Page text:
Sea-Level Rise Local Coastal Program Amendment

The City of Del Mar has demonstrated great leadership and commitment to actively plan for sea-level rise to protect local beaches, coastal bluffs, and environmental resources and minimize impacts to residents, businesses, and visitors. After years of public outreach, discussion, and over 25 public meetings, in October 2018 the City Council adopted the package of Local Coastal Program Amendments and technical documents relating to Del Mar’s Coastal Resiliency/Sea Level Rise Planning Work Program. In addition to meeting various state and federal obligations, this scientifically grounded planning process helped the City to reduce risk and plan ahead to protect the future of Del Mar.

An ad-hoc advisory committee was utilized to provide a public forum for stakeholder review, discussion, and recommendations to the City Council while the Sea Level Rise Stakeholder Technical Advisory Committee was active between July 2015 and September 2018.  This helped the City tailor the plans accordingly to account for community values and concerns.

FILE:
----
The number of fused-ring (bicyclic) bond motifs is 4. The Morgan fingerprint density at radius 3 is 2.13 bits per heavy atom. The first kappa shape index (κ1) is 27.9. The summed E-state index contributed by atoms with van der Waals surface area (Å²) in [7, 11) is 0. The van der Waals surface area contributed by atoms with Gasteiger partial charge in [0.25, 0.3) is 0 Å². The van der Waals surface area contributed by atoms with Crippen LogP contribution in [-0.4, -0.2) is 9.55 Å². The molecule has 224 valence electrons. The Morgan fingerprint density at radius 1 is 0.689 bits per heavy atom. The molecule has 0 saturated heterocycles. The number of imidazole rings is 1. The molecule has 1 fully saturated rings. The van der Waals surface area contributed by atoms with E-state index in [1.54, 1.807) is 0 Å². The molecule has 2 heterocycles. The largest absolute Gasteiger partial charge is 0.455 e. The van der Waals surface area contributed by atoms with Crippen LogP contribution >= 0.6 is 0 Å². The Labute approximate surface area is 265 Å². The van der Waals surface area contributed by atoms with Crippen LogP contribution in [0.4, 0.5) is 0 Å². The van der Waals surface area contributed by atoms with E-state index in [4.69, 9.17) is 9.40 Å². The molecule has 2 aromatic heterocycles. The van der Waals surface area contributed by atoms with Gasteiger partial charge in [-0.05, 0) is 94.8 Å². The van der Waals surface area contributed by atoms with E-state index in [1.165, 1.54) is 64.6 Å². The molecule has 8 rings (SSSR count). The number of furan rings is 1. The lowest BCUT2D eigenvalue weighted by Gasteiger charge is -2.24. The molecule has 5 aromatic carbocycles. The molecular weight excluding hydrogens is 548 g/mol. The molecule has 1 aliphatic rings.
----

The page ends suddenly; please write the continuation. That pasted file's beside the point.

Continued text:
The City’s adopted plans for adaptation and resiliency identify the City’s priorities for adaptation through beach nourishment/management, river channel dredging, and flood management; and continued implementation of the City’s Beach Preservation Initiative and Del Mar Municipal Code Chapter 30.50. The City concluded that planned retreat (managed retreat) is not necessary or feasible in Del Mar. Therefore, planned retreat is not a proposed strategy; and will only be re-evaluated with future planning and plan amendment if it becomes necessary and feasible.

Below are links to the City’s Vulnerability Assessment and adopted plans and implementing regulations:

Generous grants from the California Ocean Protection Council, California Coastal Conservancy and California Coastal Commission, together with supplemental funding from the City of Del Mar, have made this work program possible.

Coastal-ConservancyCA-Ocean Protection ConcilCalifornia Ocean Protection Council

Coastal Commission Certification Process

On October 14, 2019, the California Coastal Commission and City of Del Mar mutually agreed to postpone the public hearing (initially scheduled for October 16) to consider Del Mar’s Sea level Rise LCPA package (adopted October 2018).   The continuance will allow time for the agencies to work together to see where this is common ground.

Following are links to the Coastal Commission meeting agenda and staff report for the postponed Item W10a:

Coastal Commission October 2019 Agenda

Coastal Commission Staff Report

View the City’s Report to City Council dated October 7, 2019, that includes analysis of the initial Coastal Commission staff recommendation: 

Staff Report to City Council - October 7, 2019

News Items